Why this theme?
When hate speech becomes the norm in a social group - on or offline - it can become difficult for those involved in the group to recognise that the behaviour is, indeed, hate speech. This “normalisation” of hate speech leads to acceptance and sometimes, repetition and broadcast of these socially unacceptable views. Experiencing this behaviour within one’s friendship group may lead to an ambivalence and possibly ingratiation of the views into the psyche of all the individuals in the group. Therefore being able to recognise that hate speech is being used within one’s social group enables the individual to challenge the status-quo and attempt to alter the prevailing use of hate speech towards others both in and out of the group. The activities in this theme help the young people identify the characteristics of, and importance of context in, hate speech.
In the literature, “protected characteristics” are defined as core characteristics of individuals, which indicates that hate speech targets people just because of who they are (Free World Center, 2015). Besides the “protected characteristics” described as the first of the key features of hate speech, three more are needed in order to be able to define an expression as “hate speech”:
- The content and tone of expression (Article 19, 2015).
- The intention to cause harm (emotional direct harm, or make others cause physical harm or acts of violence) (Article 19, 2015).
- The public dissemination of the act (McGonagle, 2013; Article 19, 2015).
Hate speech does more than merely express ideas or dissent; it promotes fear or intimidation with the aim to separate people and to spread hate words and actions. These features are important to understand in order to avoid the over or underestimation of the phenomenon, and to allow efficient prevention and intervention strategies.
Research has further shown that perpetrators are not always obviously organised extremists but also ordinary internet users, who may not express such speech in their offline life, they are not necessarily separated from everyday life and most of the times they belong to the same social circles and age groups as many of their victims (Keipi et al., 2016). Instead they prefer to hide behind a screen in order to express and spread their messages of hatred (Prism Project, 2015). They often view their material as educational rather than hateful or criminal (Okansen, 2015). They see themselves as soldiers and believers and their main motive is their “mission” but they are also attracted by thrill and fun.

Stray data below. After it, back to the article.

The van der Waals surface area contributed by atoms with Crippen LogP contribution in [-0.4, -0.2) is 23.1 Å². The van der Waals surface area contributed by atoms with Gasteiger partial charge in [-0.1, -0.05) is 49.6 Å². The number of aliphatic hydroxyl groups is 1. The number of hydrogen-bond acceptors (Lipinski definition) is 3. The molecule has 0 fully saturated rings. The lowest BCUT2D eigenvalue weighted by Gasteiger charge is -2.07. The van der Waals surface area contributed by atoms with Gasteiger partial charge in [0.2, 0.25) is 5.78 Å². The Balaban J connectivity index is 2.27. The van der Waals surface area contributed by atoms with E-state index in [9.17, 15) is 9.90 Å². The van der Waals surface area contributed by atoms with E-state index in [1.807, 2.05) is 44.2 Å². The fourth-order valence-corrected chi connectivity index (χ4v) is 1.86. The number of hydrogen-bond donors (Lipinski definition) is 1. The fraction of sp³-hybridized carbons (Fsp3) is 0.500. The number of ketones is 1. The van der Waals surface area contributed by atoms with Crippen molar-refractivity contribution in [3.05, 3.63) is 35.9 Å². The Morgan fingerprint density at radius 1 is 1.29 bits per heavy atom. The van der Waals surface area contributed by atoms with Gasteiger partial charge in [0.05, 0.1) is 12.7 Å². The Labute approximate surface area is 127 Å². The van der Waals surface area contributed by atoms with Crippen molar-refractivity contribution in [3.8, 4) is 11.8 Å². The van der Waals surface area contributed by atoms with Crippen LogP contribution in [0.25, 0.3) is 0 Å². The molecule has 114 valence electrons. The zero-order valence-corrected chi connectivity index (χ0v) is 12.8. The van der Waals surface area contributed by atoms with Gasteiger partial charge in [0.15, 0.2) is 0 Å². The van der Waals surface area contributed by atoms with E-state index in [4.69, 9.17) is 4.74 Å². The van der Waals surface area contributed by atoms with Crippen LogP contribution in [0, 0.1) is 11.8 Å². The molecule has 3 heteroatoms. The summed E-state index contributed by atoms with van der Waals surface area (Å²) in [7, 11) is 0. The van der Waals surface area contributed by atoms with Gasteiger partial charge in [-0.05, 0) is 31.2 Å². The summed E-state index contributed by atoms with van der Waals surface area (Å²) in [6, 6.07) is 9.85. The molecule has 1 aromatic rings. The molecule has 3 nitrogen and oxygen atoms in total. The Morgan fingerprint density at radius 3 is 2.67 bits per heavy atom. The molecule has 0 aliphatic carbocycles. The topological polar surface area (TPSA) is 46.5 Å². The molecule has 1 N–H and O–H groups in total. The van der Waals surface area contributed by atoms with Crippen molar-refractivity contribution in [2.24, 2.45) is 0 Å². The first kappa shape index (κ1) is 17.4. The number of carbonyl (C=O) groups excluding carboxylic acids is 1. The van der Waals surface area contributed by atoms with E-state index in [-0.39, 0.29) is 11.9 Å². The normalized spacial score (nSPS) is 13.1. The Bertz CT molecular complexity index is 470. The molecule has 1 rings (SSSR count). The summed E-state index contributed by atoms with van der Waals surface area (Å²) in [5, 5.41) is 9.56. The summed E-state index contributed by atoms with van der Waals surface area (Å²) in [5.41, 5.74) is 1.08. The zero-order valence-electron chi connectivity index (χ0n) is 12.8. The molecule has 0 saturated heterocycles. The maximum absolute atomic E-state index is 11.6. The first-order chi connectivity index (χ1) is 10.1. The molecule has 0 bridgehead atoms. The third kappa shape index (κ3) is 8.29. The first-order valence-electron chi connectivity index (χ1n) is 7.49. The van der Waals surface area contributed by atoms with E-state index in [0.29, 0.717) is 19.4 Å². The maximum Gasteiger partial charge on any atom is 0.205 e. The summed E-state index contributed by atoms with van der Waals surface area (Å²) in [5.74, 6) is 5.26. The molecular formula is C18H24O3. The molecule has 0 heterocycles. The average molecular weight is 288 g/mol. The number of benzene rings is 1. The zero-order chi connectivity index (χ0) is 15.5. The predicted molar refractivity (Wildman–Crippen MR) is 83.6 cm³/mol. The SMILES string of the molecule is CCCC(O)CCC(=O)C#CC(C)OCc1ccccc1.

These questions are provided as examples to initiate and guide discussions around the topics in this theme.
- Can you think of a situation you or a friend have experienced where someone got the “wrong end of the stick”?
- What happened? How did the misunderstanding occur?
- What happened to resolve the misunderstanding and ensure you all correctly understood?
- What emotions do you think people experience when the encounter hate speech?
- Can you plot these on the Mood Meter graph?
- How do people overcome those feelings and get on with the rest of their day?
- How important is the context of a conversation in helping everyone to understand what’s happening?
- How could you decide if a statement is hate speech or not?
- What are the main characteristics of hate speech statements?